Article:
Select Page

I went natural about a year ago, and while I wasn’t searching for very defined curls, but rather appreciating my hair for what it was, my hair suddenly became really curly/wavy, after I had it pressed out and then washed it about a week later. I was astounded because whenever I do wet my hair it’s only kinky and coily. I just wonder why it only curled like this after I straighten it.

Dear Reader,

Thank you for your question. I want to also give you kudos for accepting your hair the way it was without trying to alter the pattern. Many of us have gone natural but weren’t comfortable with the way our texture was, so we often go on a journey to try and change it without giving it a chance. Patience is hard to come by with natural hair because quite often, it takes a while to clean & condition it, detangle it, moisturize and style it.

Sometimes our hair reacts to something that it has not experienced before, and in your case it seems that the heat made a stark difference in your hair.

Quite often, hair whose cur pattern loosens after having been styled by a heating source, could possibly be over heated. However, this is not for certain. Depending on what was used on your hair prior to heating, that may be the thing that caused your hair to loosen up.

If you welcome the loose pattern and it doesn’t seem to be lifeless or straight in some areas that won’t curl up at all, you can probably leave it as such.

You will want to keep your hair hydrated and your ends trimmed to prevent splitting and possible breakage.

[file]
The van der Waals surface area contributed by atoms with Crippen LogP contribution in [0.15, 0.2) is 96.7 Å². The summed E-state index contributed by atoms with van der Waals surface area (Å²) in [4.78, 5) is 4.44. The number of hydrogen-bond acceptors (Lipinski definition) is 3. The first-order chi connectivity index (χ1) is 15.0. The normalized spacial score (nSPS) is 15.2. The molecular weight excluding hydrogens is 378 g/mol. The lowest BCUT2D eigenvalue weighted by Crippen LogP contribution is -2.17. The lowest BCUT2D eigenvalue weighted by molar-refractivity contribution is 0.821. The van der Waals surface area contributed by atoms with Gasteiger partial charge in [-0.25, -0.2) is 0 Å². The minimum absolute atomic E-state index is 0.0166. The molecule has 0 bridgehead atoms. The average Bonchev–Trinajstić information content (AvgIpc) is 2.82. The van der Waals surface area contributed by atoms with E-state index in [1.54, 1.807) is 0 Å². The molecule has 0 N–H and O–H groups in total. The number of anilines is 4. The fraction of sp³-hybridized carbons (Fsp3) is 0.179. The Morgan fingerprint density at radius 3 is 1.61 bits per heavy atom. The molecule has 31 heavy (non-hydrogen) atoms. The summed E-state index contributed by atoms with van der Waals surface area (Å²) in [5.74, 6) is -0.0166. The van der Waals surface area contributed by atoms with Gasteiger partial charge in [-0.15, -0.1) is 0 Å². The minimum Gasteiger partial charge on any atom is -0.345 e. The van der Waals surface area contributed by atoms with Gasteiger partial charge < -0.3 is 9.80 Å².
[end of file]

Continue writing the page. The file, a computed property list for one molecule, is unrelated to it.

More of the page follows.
If your hair continues growing out and the pattern is all the same, wavy- then your change could have also come with hormonal changes like menopause, blood pressure, stress levels, the amount of sleep  you get and changes in medication. So you will know your hair is not heat or product altered if you notice let’s say, in October/November, that your hair is still the same texture from the scalp.

I hope this information helps you. If you have more questions, feel free to ask! Have a great weekend!

Yes it was straight in other places. So it’s easy to assume that this isn’t my natural hair pattern? Correct? And I was considering using the whole line of Carol’s Daughter products…what’s your opinion on their products, if you used it before?

If the hair closest to the scalp is fluffy and thicker, but the rest is straight in areas, that means that your hair was scorched. You can use deep conditioning treatments to help keep the hair strong, but there isn’t anything you can really do to make all the hair return to its natural curls.I have not used any of the Carol’s Daughter products, however, many have used them. It seems that I have heard more than one issue with the hair milk, some people’s allergies really went haywire with it, but the other products for curls and conditioning and style, people seem to like pretty it well. Many, many people also love the Shea Moisture products. I do know that those products are rich and likewise a bit more affordable.

I’m sorry to keep asking so many questions but this really helps me out a lot. So would you recommend getting my hair pressed?
This is why I am here, to help however I can  :)! If you are looking to restore your curls, I would not recommend pressing or flat ironing your hair. However, if you do decide to straighten your hair, I would use a flat iron and not a pressing comb. The teeth of the pressing comb are made to pull and stretch the hair, and quite often also rips hair right out of the scalp, causing split ends, unnecessary breakage and is the most harsh tool to use that may burn the hair beyond its ability to revert to its natural curls.You can wear braid outs and twist outs, curls and pin up styles also, to help blend the textures of hair. Over time, the difference should not be as noticeable. If your curls do not return, the easiest way to remedy this is by growing out the straight hair, trimming the ends off gradually until you have a full head of curls again.
To learn more about heat damaged natural hair and solutions, click here.
A neat Shrunken Fro

A  Shrunken Fro